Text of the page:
A race is going in the Middle East to see which country can out build the others. Legions of construction workers, along with giant cranes, are building "cities of the future" on land reclaimed from the sea. If you search long enough — you can still find remnants of the historic old city quarters!

Once a year Rio de Janeiro goes all out for Carnaval, with parades that start at 8 p.m. and continue through the night, ending only when the sun comes up! The Samba schools do their best to compete at the world famous Sambadrome, dancing and marching their way to prove they are the best. The winners get bragging rights for a whole year! Street parties break out all across the city and it is indeed one the best times to visit this city by the sea.

Yes, Timbuktu really exists. This small town, near the center of Mali, has been the crossroads of West Africa for centuries. Its new international airport now serves travelers from every continent. Scholars visit the world-famous library, housing a precious collection of over 100,000 historic manuscripts. Tourists visit the mosques and other ancient structures and hunt for Timbuktu T-shirts to prove they actually made the journey to this mythical destination.

I am overwhelmed by Timbuktu's mud buildings, which provide intriguing shapes for my 360º images. The central core of the city is tightly knit and challenges me to tell its story photographically.

On August 1, 2008, this city in China's northwest corner became "Eclipse City". Thousands from around the world converged on a special viewing site erected by the government to see the total solar eclipse. Taking extra pride in the event, the Chinese built an observatory and created a mini-museum dedicated to the planets and astronomy. Tickets to the site were sold for $100 US, which was funny, as you don't need a ticket to view an eclipse. Later, I learned the fee was for the security forces, which swarmed the region to protect eclipse chasers.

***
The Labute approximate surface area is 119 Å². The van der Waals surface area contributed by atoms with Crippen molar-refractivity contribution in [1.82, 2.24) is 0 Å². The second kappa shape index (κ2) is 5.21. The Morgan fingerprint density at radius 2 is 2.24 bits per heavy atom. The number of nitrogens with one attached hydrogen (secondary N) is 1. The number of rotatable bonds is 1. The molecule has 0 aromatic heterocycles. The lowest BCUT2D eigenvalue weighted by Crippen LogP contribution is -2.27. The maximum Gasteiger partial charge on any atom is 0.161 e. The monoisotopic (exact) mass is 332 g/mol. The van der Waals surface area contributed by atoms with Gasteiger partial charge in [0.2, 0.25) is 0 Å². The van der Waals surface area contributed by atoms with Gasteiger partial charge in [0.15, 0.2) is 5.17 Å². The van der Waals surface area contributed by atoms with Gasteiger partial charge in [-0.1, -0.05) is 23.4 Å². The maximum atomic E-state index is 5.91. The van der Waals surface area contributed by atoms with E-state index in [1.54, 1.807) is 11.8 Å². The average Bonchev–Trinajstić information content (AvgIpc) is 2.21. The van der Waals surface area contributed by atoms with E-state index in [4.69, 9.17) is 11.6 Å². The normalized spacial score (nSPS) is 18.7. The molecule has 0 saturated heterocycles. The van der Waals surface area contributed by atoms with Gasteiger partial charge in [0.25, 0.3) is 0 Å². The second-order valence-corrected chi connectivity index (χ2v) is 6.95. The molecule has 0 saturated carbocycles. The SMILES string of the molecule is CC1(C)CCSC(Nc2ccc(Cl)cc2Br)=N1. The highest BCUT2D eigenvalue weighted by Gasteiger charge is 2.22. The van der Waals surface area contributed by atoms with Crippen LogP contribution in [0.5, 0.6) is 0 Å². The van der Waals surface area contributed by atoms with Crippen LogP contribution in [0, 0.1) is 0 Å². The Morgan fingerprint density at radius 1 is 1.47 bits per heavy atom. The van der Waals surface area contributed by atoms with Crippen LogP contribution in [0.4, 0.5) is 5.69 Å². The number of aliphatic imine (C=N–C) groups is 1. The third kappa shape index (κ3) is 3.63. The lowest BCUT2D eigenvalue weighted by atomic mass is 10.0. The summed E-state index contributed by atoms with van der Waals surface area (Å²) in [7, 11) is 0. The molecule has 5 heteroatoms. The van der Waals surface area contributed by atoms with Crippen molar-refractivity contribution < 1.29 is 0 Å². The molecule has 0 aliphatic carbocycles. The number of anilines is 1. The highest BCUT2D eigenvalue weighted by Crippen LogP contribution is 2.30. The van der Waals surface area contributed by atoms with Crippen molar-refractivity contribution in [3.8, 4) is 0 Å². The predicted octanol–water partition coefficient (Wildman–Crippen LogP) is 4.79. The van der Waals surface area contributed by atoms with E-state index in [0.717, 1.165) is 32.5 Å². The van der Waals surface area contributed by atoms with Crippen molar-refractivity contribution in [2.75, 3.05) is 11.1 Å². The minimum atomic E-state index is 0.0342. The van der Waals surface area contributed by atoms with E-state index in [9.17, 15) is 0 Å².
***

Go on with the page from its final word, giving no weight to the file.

Viewing and photographing an eclipse often comes down to luck. Even when you've done your homework, identified the best possible location, and tracked potential weather conditions, last minute cloud cover can spoil it all. I was in position — four Globuscopes loaded with film and ready to go. With five minutes to totality, clouds obscured the sun, and I prepared myself to miss the most important part of the eclipse. Would the clouds move fast enough to bring the sun back into view? With less than two minutes to go, the clouds parted just enough. My patience was rewarded with an incredible 360° image showing the sun high in the sky with the moon in front of it. Totality at last!

This image will be included in the 360° World Atlas in "transition VR" mode. The VR will transition every fifteen seconds between the two images, revealing the scene both before and during totality. This is only the second time I have created such a 360º image during an eclipse. With a little more luck, I plan to continue the series at the next total solar eclipse on July 22, 2009.

Aboard the Russian icebreaker, Kapitan Khlebnikov, I returned to the northeast side of Greenland to continue documenting this endangered part of the world. No polar bears on this trip, but a chance to seewalrus in the wild — what an adventure!

One of the unexpected highlights of the trip was a visit to an amazing monument at Cape York. This 60-foot memorial, built in the 1930s and dedicated to the American polar explorer, Admiral Robert Peary, sits atop a remote mountain. The only way to get there easily is by helicopter — a method of transportation not available to either Peary or the builders of his monument. I can only imagine the work involved to construct it in these harsh conditions. The plaque also pays tribute to the polar Inuit of Greenland, who helped Peary on his expeditions, but begs the question: Who will visit it? I did and was grateful for the striking 360° vista, overlooking a glacier with icebergs in the distance.

Etah Glacier, Greenland, was another great destination with perfect weather. Then it was on to Canada with stops at Fort Conger and Baffin Island, to capture more amazing sights in the polar north for the 360º World Atlas.


In 1981, the Globuscope camera was introduced. Developed by the Globus Brothers of New York City, it was the world's first hand-held 360° rotational camera. Weighing in at only 3.5 lbs. it was also one of the most portable panoramic cameras ever invented.